Convicted assassin Dimitris Koufodinas' freedom frolic sparked international and domestic outrage. Koufodinas was a member of the radical left-wing November 17 movement that carried out nearly two-dozen murders.
A notorious Greek assassin is back behind bars after 48 hours of freedom that sparked international outrage.
Dimitris Koufodinas, dubbed the "Poison Hand," returned to the Korydallos prison Saturday morning, 90 minutes ahead of his 12 noon deadline. Accompanied by his wife and son, he appeared relaxed and waved to the media. He said through his lawyer that he used the time outside of jail to reconnect with his family and work on plans for a beekeeping business, which he used as a front during his years as a hitman.
The 59-year-old is serving 11 life sentences plus 25 years for his role in 11 of 23 assassinations carried out by the now-defunct extreme left-wing militant group November 17.
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The group's presence first became known in late 1975 after they murdered Richard Welch, the CIA's station chief in Athens. British military attache Stephen Saunders was the group's last victim, in 2000.
For 25 years the group carried out a series of assassinations that included diplomats and officials from the United States, Great Britain, Turkey and Greece. All three foreign countries condemned Greece for granting Koufodinas the two-day leave.
US ambassador to Greece Geoffrey Pyatt said it was an insult to victims and their families.
"I add my voice to those from across Greece's political spectrum deploring prison council decision to release a convicted terrorist, murderer & N17 leader," Pyatt said on Twitter.
In a Greek-language tweet, British ambassador Kate Smith likewise expressed London's "profound disappointment" and added that the embassy "shared" the pain of the victims' families.
And the Turkish foreign ministry said the decision had displayed "tolerance to a bloodthirsty terrorist" in "sheer disrespect to the memory of our martyred diplomats."
Book was a best seller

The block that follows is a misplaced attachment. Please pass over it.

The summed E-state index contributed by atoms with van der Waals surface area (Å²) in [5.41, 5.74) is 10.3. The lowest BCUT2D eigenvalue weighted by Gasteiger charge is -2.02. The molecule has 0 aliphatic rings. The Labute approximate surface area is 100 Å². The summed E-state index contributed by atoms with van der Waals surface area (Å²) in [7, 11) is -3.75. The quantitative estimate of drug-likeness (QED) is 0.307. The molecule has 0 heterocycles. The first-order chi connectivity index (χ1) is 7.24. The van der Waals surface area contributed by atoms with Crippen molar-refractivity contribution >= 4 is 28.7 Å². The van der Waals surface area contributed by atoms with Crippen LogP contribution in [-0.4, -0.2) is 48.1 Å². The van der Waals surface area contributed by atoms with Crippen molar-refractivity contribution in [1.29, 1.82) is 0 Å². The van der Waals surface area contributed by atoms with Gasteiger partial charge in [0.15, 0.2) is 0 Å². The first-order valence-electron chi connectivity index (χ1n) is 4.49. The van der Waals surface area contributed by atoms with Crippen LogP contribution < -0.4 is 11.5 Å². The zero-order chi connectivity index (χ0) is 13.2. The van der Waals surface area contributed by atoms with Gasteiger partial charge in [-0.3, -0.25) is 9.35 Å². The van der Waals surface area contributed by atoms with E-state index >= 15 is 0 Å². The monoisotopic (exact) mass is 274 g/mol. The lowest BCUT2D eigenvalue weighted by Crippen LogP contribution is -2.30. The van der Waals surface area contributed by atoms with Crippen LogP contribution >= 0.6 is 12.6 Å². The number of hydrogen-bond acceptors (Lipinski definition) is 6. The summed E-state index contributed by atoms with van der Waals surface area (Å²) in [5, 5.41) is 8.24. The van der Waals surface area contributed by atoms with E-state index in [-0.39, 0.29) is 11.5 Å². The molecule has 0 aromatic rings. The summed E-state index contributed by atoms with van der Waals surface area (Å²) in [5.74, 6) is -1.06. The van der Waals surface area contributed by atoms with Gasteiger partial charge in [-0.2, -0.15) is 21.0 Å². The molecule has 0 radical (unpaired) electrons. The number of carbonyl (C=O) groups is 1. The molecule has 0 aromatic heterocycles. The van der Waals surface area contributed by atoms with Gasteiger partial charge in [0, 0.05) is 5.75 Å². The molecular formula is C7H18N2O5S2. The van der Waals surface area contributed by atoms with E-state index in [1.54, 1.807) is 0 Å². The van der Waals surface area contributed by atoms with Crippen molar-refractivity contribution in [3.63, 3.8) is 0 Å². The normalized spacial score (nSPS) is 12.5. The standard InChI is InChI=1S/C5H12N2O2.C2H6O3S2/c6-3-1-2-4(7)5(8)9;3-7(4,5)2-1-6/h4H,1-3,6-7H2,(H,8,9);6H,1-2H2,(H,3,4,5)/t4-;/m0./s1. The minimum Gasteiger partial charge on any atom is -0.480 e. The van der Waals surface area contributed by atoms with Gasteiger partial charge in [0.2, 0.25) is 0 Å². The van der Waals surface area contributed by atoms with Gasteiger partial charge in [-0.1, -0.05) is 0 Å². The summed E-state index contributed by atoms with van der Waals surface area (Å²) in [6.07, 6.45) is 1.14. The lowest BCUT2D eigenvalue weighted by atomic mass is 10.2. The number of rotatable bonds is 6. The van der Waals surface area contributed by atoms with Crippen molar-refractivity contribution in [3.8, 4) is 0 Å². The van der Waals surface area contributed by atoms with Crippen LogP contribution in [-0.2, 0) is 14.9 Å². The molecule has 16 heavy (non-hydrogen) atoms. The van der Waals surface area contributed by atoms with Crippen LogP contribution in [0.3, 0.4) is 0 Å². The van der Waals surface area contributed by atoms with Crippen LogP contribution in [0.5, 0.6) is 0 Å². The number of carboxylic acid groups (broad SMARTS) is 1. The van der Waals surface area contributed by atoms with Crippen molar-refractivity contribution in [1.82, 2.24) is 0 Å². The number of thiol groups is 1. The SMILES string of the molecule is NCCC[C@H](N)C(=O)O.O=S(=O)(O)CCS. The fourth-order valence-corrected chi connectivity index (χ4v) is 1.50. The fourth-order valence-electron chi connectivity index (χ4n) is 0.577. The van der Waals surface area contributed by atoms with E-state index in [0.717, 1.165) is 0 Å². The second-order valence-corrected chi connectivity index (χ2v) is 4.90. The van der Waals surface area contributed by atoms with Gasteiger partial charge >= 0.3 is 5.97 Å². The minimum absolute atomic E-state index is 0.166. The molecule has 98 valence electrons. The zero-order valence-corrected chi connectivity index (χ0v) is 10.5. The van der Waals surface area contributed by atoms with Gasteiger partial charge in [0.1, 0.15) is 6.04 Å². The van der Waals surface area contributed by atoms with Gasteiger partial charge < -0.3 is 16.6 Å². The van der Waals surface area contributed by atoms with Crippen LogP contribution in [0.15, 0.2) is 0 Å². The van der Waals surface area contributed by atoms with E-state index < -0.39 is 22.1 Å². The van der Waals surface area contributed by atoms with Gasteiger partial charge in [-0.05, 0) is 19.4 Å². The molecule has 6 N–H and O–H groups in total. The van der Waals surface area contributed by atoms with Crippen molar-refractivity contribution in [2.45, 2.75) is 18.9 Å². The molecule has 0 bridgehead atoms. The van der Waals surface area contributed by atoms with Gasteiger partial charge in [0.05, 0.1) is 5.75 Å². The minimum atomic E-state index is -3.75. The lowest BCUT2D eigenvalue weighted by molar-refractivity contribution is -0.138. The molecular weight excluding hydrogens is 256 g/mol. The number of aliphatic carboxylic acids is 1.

The November 17 group also targeted Greek officials. The country's opposition parties have slammed the politically left government of current Prime Minister Alexis Tsipras for being soft on extremist left-wing militants. They also noted that Koufodinas had never shown remorse.
Kyriakos Mitsotakis, Greece's main opposition leader, whose sister's husband was among November 17's victims, said, "I speak as a shocked citizen who is witnessing this country's biggest terrorist, a remorseless murderer, given leave from prison."
In 2014, another jailed former November 17 member, Christodoulos Xiros, took advantage of his prison leave to go on the run. He had been planning terrorist attacks when police recaptured him a year later.
The liberal daily newspaper Kathimerini said Saturday that Koufodinas was able to secure leave because the Tsipras government had modified a law regarding conditional release.
Koufodinas is a former mathematician. He was convicted for the murder of Saunders in addition to the deaths of a US military attache, a US airman and two Turkish diplomats, among others.
Koufodinas was arrested in 2002 but not before evading capture for several months by camping out on a secluded beach after other members of the group had been arrested. He subsequently turned himself in.
November 17 was named after an anti-junta student uprising. While in prison, Koufodinas wrote a best-selling book about his life inside the extremist group.
bik/cmb (AP, AFP)